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Heavy Rain is another landmark in next generation visuals, easily joining the likes of Uncharted 2 and Mass Effect 2 in the pantheon of current gen graphical design. Utilising an approach that favours motion capture and realistic facial mapping, the result is similar to that of Heavenly Sword, the slightly disappointing but visually spectacular PS3 exclusive.
The game is, for all intents and purposes, an interactive movie, so it is crucial that it looks the part. In keeping with the film noir style, the environmental design takes in rain soaked back alleys, seedy apartments and neon drenched nightclubs. Its dismal and at times too murky but also painstakingly detailed.
The character design is fluid and realistic, the game sidesteps the usual pitfall of characters that look and act like waxwork robots, here the emotions are conveyed convincingly. It seems almost self indulgent that extreme close ups of the characters should populate loading screens, its also prudent.
It would be remiss to heap too much praise on a games looks, overlooking substance in favour of style, but to be immersed in the gameworld and to become attached to the characters is key in a project such as this and the visual verisimilitude greatly contributes to this immersion.
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Anyone familiar with Quantic Dream's previous output will know what to expect here, the only thing that has changed in the transition to the next generation is that more button inputs are required during the games many action sequences. Essentially one big quick time event, encounters require multiple inputs of context sensitive button presses. This requires dexterity and skill but can get tedious as the game draws on. The stifling nature of the controls will be too much for some to take at first, even moving forward requires a compression of a shoulder button rather than the traditional stick movement.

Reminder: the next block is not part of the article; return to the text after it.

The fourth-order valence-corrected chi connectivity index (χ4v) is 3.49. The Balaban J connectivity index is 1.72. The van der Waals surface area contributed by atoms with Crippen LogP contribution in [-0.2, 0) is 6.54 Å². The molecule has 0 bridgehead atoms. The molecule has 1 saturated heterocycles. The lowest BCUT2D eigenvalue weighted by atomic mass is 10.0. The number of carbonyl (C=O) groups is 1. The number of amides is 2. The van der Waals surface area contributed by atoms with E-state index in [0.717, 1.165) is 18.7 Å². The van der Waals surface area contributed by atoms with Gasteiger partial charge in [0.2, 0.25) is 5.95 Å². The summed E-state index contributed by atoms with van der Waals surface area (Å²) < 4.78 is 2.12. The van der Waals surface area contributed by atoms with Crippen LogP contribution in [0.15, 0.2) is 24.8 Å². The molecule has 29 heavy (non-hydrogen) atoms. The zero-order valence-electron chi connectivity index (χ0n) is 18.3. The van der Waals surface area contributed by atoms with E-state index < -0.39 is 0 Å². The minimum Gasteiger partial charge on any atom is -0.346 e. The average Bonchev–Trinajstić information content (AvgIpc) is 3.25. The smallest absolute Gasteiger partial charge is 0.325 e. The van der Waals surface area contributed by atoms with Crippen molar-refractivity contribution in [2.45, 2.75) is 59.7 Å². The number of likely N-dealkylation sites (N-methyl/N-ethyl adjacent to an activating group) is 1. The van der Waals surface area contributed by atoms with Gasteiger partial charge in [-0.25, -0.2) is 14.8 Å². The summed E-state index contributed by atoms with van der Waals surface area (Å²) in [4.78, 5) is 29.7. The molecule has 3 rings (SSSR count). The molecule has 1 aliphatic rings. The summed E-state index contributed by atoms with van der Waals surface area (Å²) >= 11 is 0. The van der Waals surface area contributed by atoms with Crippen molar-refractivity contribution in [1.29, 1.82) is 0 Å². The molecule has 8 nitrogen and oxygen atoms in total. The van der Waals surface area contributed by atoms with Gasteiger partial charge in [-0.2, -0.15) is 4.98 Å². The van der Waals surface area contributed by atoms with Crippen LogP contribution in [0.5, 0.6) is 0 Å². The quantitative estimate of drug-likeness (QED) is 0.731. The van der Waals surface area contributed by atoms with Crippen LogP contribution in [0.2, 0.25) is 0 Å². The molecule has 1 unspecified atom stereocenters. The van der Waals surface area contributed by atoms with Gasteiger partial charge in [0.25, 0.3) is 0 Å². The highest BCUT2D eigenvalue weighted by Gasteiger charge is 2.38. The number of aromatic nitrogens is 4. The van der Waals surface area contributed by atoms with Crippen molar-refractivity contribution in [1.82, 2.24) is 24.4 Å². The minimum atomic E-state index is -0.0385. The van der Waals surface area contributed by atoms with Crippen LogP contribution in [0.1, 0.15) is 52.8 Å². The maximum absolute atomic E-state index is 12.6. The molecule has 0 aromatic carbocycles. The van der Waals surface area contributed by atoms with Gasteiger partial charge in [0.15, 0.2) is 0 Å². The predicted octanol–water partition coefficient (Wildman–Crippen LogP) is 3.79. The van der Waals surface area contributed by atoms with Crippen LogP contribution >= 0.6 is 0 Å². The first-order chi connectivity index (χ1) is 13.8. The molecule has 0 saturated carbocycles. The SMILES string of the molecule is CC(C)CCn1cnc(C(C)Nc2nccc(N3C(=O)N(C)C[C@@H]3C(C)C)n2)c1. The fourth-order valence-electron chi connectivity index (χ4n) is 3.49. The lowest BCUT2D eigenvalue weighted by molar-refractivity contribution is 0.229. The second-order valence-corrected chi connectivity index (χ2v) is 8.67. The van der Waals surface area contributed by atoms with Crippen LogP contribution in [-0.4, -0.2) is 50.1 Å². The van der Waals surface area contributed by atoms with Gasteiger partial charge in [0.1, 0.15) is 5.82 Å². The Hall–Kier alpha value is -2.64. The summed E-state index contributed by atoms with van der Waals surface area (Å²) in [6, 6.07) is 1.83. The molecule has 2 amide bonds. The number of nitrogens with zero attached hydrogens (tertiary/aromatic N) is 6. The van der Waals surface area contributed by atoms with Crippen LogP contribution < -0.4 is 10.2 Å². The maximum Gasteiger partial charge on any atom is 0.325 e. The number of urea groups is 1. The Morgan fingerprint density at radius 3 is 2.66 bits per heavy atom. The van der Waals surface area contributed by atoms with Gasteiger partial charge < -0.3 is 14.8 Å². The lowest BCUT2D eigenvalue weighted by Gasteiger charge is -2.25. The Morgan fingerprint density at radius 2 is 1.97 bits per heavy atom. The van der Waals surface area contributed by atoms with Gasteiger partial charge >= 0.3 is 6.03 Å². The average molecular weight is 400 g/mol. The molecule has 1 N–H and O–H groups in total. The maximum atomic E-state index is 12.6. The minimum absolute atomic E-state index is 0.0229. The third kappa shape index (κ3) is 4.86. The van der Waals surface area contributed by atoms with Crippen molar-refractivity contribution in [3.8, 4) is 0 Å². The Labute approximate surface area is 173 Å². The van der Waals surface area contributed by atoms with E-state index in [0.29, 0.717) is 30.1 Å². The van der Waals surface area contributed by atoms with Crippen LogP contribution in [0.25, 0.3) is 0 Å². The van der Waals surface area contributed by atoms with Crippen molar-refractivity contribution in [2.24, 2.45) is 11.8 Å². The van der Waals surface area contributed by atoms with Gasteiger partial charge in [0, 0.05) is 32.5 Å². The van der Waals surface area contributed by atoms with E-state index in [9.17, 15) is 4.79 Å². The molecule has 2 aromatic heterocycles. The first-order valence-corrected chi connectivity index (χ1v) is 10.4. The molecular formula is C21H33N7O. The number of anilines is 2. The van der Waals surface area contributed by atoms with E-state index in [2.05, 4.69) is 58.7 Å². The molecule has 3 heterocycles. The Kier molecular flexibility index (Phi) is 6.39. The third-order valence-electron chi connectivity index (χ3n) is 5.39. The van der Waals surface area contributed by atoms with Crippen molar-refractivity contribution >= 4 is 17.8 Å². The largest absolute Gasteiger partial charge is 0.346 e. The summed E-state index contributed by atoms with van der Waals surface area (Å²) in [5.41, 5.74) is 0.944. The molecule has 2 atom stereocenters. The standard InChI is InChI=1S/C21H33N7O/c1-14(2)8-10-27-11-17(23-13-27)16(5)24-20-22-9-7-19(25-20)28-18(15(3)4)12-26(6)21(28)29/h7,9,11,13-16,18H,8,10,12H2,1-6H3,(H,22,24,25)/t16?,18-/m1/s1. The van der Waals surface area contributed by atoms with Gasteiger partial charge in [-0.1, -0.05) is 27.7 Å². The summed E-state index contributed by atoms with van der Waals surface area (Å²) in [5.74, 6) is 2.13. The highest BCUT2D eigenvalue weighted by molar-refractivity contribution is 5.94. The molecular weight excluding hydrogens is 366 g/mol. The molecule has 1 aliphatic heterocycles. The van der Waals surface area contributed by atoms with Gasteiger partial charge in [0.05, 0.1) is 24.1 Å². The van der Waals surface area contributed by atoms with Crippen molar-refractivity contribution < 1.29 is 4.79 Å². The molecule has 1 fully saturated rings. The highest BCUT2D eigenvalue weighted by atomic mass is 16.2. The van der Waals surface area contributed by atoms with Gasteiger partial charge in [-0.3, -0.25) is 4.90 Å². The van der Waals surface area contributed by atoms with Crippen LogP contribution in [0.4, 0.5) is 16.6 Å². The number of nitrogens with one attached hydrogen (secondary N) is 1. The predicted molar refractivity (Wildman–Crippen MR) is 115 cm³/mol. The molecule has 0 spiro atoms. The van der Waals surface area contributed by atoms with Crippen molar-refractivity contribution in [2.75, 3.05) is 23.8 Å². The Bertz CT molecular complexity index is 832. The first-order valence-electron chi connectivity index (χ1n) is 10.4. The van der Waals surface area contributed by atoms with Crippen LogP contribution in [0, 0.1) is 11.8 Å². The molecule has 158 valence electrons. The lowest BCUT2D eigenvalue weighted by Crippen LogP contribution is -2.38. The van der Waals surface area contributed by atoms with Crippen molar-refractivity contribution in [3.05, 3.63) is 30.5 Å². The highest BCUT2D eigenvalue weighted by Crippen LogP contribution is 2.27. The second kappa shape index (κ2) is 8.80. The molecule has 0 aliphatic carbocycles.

The controls come into their own however when mapped to everyday tasks; opening a car door, setting a table, using an asthma inhaler, all these things become a sequence of buttons in the world of Heavy Rain. Dialogue choices and situational prompts also work well with the control scheme. Choices float around the environment in real time, forcing the player to choose the next course of action while negotiating the flow of play, its an interesting method and feels fresh compared to the conversation wheels and menu systems of other games. All in all, controlling events in Heavy Rain is a cumbersome yet rewarding experience.